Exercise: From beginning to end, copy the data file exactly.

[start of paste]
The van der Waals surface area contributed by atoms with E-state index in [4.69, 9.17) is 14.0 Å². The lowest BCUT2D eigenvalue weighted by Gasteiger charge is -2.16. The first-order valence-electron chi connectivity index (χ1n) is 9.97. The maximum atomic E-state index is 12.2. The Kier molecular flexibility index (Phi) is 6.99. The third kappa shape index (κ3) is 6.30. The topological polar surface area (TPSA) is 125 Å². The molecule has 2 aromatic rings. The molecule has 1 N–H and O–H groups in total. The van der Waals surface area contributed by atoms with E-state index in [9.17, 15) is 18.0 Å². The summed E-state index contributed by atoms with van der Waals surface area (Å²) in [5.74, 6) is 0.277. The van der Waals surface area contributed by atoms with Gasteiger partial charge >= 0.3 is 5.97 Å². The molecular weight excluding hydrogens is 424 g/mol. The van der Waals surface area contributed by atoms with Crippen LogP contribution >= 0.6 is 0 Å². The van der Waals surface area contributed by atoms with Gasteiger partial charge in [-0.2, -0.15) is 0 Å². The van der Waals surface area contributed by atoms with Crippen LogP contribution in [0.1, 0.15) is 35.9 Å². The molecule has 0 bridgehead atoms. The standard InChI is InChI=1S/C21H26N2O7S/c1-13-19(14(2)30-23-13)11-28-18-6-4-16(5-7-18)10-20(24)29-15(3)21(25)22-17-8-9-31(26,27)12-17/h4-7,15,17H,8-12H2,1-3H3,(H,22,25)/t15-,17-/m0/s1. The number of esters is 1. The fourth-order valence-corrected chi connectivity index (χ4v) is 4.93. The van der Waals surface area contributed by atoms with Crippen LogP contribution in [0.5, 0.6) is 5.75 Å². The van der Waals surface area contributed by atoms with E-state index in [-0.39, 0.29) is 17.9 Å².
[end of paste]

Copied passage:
The van der Waals surface area contributed by atoms with E-state index in [4.69, 9.17) is 14.0 Å². The lowest BCUT2D eigenvalue weighted by Gasteiger charge is -2.16. The first-order valence-electron chi connectivity index (χ1n) is 9.97. The maximum atomic E-state index is 12.2. The Kier molecular flexibility index (Phi) is 6.99. The third kappa shape index (κ3) is 6.30. The topological polar surface area (TPSA) is 125 Å². The molecule has 2 aromatic rings. The molecule has 1 N–H and O–H groups in total. The van der Waals surface area contributed by atoms with E-state index in [9.17, 15) is 18.0 Å². The summed E-state index contributed by atoms with van der Waals surface area (Å²) in [5.74, 6) is 0.277. The van der Waals surface area contributed by atoms with Gasteiger partial charge >= 0.3 is 5.97 Å². The molecular weight excluding hydrogens is 424 g/mol. The van der Waals surface area contributed by atoms with Crippen LogP contribution >= 0.6 is 0 Å². The van der Waals surface area contributed by atoms with Gasteiger partial charge in [-0.2, -0.15) is 0 Å². The van der Waals surface area contributed by atoms with Crippen LogP contribution in [0.1, 0.15) is 35.9 Å². The molecule has 0 bridgehead atoms. The standard InChI is InChI=1S/C21H26N2O7S/c1-13-19(14(2)30-23-13)11-28-18-6-4-16(5-7-18)10-20(24)29-15(3)21(25)22-17-8-9-31(26,27)12-17/h4-7,15,17H,8-12H2,1-3H3,(H,22,25)/t15-,17-/m0/s1. The number of esters is 1. The fourth-order valence-corrected chi connectivity index (χ4v) is 4.93. The van der Waals surface area contributed by atoms with Crippen LogP contribution in [0.5, 0.6) is 5.75 Å². The van der Waals surface area contributed by atoms with E-state index in [-0.39, 0.29) is 17.9 Å².